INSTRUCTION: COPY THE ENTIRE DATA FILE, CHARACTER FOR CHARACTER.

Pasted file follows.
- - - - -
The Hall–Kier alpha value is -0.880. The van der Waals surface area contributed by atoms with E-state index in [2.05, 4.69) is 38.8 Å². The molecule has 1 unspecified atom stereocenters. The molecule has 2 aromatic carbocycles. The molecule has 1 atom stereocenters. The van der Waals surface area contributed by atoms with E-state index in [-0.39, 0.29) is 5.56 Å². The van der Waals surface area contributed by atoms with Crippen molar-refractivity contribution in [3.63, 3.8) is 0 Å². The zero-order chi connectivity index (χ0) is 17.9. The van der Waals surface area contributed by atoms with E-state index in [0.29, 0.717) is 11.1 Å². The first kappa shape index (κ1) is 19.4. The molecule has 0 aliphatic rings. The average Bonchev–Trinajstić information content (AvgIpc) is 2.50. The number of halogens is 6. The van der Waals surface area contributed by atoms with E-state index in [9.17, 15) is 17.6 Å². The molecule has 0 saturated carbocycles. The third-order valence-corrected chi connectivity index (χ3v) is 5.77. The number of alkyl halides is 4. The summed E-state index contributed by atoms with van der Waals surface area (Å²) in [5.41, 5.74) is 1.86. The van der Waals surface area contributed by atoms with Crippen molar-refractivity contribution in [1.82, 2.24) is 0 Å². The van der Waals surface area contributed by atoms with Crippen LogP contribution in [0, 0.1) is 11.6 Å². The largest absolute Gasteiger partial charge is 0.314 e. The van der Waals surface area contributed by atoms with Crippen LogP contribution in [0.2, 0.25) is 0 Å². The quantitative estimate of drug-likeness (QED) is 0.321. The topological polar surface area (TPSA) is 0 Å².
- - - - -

The Hall–Kier alpha value is -0.880. The van der Waals surface area contributed by atoms with E-state index in [2.05, 4.69) is 38.8 Å². The molecule has 1 unspecified atom stereocenters. The molecule has 2 aromatic carbocycles. The molecule has 1 atom stereocenters. The van der Waals surface area contributed by atoms with E-state index in [-0.39, 0.29) is 5.56 Å². The van der Waals surface area contributed by atoms with Crippen molar-refractivity contribution in [3.63, 3.8) is 0 Å². The zero-order chi connectivity index (χ0) is 17.9. The van der Waals surface area contributed by atoms with E-state index in [0.29, 0.717) is 11.1 Å². The first kappa shape index (κ1) is 19.4. The molecule has 0 aliphatic rings. The average Bonchev–Trinajstić information content (AvgIpc) is 2.50. The number of halogens is 6. The van der Waals surface area contributed by atoms with E-state index in [9.17, 15) is 17.6 Å². The molecule has 0 saturated carbocycles. The third-order valence-corrected chi connectivity index (χ3v) is 5.77. The number of alkyl halides is 4. The summed E-state index contributed by atoms with van der Waals surface area (Å²) in [5.41, 5.74) is 1.86. The van der Waals surface area contributed by atoms with Crippen molar-refractivity contribution in [1.82, 2.24) is 0 Å². The van der Waals surface area contributed by atoms with Crippen LogP contribution in [0, 0.1) is 11.6 Å². The largest absolute Gasteiger partial charge is 0.314 e. The van der Waals surface area contributed by atoms with Crippen LogP contribution in [0.2, 0.25) is 0 Å². The quantitative estimate of drug-likeness (QED) is 0.321. The topological polar surface area (TPSA) is 0 Å².